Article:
|Course Title :||Challenge and Change in Society, Grade 12, University Preparation (HSB4U)|
|Course Name :||Challenge and Change in Society|
|Course Code :||HSB4U|
|Course Type :||University Preparation|
|Credit Value :||1.0|
|Prerequisite :||Any university, university/college, or college preparation course in Social Sciences and Humanities, English, or Canadian and World Studies|
|Curriculum Policy Document:||Social Science and Humanities, The Ontario Curriculum, Grades 11 and 12, 2013 (Revised)|
This course focuses on the use of social science theories, perspectives, and methodologies to investigate and explain shifts in knowledge, attitudes, beliefs, and behaviour and their impact on society. Students will critically analyse how and why cultural, social, and behavioural patterns change over time. They will explore the ideas of social theorists and use those ideas to analyse causes of and responses to challenges such as technological change, deviance, and global inequalities. Students will explore ways in which social science research methods can be used to study social change.
Outline of Course Content
|Unit Titles and Descriptions||Time and Sequence|
|Unit 1: Theories of the Social Sciences
In this unit, students will learn about the concepts of anthropology, psychology and sociology. They will further inquire about the major theories of anthropology, the major theories of psychology and the major theories of sociology.
|Unit 2: Changing Societies
In this unit, students examine how societies change. They will learn about the concepts of agents of change, population change and deviance and normality. They examine positive social change and the role of various social institutions and policies in promoting or impeding change. The issues of gender, racism and discrimination are analysed as barriers to full participation in Canadian society. Students research patterns of hate crimes and develop materials (e.g. video, pamphlet, school presentation) to educate and to promote positive social interaction as one unit culminating activity.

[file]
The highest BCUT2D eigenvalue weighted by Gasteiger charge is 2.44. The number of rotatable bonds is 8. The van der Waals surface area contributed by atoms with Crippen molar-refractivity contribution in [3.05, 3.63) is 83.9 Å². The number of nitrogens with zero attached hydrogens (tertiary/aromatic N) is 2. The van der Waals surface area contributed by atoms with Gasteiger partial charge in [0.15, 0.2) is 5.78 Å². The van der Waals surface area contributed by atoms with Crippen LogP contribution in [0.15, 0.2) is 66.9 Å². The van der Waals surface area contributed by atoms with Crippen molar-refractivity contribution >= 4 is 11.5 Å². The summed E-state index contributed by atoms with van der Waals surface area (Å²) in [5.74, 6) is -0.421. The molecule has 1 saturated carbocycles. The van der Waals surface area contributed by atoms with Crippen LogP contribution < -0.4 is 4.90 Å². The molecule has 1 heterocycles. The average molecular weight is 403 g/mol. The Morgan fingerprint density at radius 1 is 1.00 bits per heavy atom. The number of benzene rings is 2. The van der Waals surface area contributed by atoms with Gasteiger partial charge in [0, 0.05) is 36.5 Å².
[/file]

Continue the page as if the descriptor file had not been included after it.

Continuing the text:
|Unit 3: Trends in societies
Social trends are large-scale changes in our society such as an increase in immigration, a decrease in fertility rates, or a growth in the number of older, ļ¬rst-time parents. The exploration and evaluation of social trends is conducted by demographers, social scientists who study human populations and provide population data and statistics. Anthropologists, sociologists, and psychologists get involved in the action as well: anthropologists by studying the ways that social trends affect cultures; sociologists by exploring the impact on families, social institutions, and other groups; and psychologists by examining how these changes affect individuals. In the second part of this course, students will ļ¬nd out what some of these social scientists have discovered about social trends in Canadian society.
|Unit 4: Challenges of Changing Societies
Students examine and debate different views of progress. They examine the causes and effects of contemporary positive global change in technology, medicine, social justice and human rights issues, ecological knowledge and resource management, legal and political developments, and the role Canadians have played in promoting or impeding change in these areas. The impediments to positive global change are then examined through case studies.
The course-culminating task includes a ļ¬nal written examination worth 15% of each studentās ļ¬nal grade and a culminating Activity worth of 15% of the final grade. The examination covers the overall expectations of the entire course.